The rooms – there are nine in all, including three suites in the garden close to the swimming pool – are bright and airy and all impeccably decorated and furnished, from the luxurious fittings to the elegant wallpaper, the hand-painted frescoes and the high, chandeliered ceilings.
They're all very different, too, having been designed by the various members of the Coppola tribe with the help of French designer Jacques Grange.
Francis' room (suite nine) is all blue-and-white tessellated floor tiles and amazingly detailed ochre ceiling designs which evince a subtle North African vibe in honour of Coppola's Tunisian-born grandmother. Sofia's (suite four) is softer, more feminine, and features a palatial bathroom with its own steam room.
At the front of the palazzo is the Cinecitta bar, which is open to the public, and provides a real and intimate connection to the locals and the life of this quiet little town. It's a traditional Italian bar with an old wooden counter, juke box, gleaming espresso machine and white walls covered in black-and-white photographs of famous movie stars and directors.
The piece-de-resistance, though, is the imposing salon on the first floor where, at the touch of a button, the chandelier retracts into the roof and transforms into a small cinema where you can watch any of 300 movies specially selected by Francis Ford Coppola himself.
Yes, the Godfather movies are available. And that is an offer you can't refuse.
Palazzo Margherita is situated at Corso Umberto I, Bernalda. The room rate includes breakfast, all taxes, in-room bar, Wi-Fi, in-house bikes, a cooking lesson and daily shuttle service to the palazzo's partner beach club on the Ionian Sea. See thefamilycoppolahideaways.com/en/palazzo-margherita for more details and prices.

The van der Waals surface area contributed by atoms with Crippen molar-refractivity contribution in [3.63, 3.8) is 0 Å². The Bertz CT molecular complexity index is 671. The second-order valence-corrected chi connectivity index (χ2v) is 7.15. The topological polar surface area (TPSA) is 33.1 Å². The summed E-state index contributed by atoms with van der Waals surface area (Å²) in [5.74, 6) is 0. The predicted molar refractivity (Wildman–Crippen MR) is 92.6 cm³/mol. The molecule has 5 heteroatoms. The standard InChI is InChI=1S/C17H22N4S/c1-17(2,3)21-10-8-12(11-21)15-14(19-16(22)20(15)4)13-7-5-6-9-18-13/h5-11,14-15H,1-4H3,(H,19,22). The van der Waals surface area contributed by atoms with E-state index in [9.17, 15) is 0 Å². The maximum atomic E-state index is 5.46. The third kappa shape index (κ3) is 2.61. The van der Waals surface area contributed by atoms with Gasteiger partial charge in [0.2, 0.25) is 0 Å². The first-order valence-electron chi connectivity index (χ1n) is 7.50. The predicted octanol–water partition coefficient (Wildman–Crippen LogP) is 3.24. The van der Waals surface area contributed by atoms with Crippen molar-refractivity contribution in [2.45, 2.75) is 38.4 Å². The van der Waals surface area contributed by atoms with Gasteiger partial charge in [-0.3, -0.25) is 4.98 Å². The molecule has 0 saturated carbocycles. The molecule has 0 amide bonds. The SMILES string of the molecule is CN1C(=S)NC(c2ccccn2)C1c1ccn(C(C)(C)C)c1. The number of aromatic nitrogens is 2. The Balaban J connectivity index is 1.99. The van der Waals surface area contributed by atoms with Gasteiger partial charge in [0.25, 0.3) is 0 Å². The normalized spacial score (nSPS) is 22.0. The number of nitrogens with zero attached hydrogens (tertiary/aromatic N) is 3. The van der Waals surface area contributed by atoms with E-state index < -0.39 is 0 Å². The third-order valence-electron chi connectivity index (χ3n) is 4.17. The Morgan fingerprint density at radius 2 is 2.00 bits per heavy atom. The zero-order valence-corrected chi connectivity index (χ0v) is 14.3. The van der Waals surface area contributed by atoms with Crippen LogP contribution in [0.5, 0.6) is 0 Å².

Brindisi and Bari airports are both about 90 minutes away by car. Alitalia offers several connecting flights a day from Rome Fiumicino and Milan Malpensa or Linate. Other scheduled carriers include Swiss Air, from Zurich, British Airways, from London Gatwick and Heathrow, Lufthansa, from Munich, Easyjet, Ryanair, Volotea, Vueling and German Wings.
Metaponto station is 11 kilometres away from the hotel, about a 10-minute drive, and links to major Southern Italian cities. There are no taxis in Bernalda but a private shuttle service is available on request.
Southern Visions Travel are experts in creating bespoke travel experiences in southern Italy. They specialise in culinary and active experiences, especially cycling, but will design a holiday around your wants and needs. For more details visit southernvisionstravel.com
In May Southern Visions is partnering with Australian TV personality, author and cook Lyndey Milan for a week-long journey through the cuisine of Basilicata and neighbouring Puglia. Prices start at $4999 a person, twin share.
Keith Austin was a guest of Southern Visions Travel.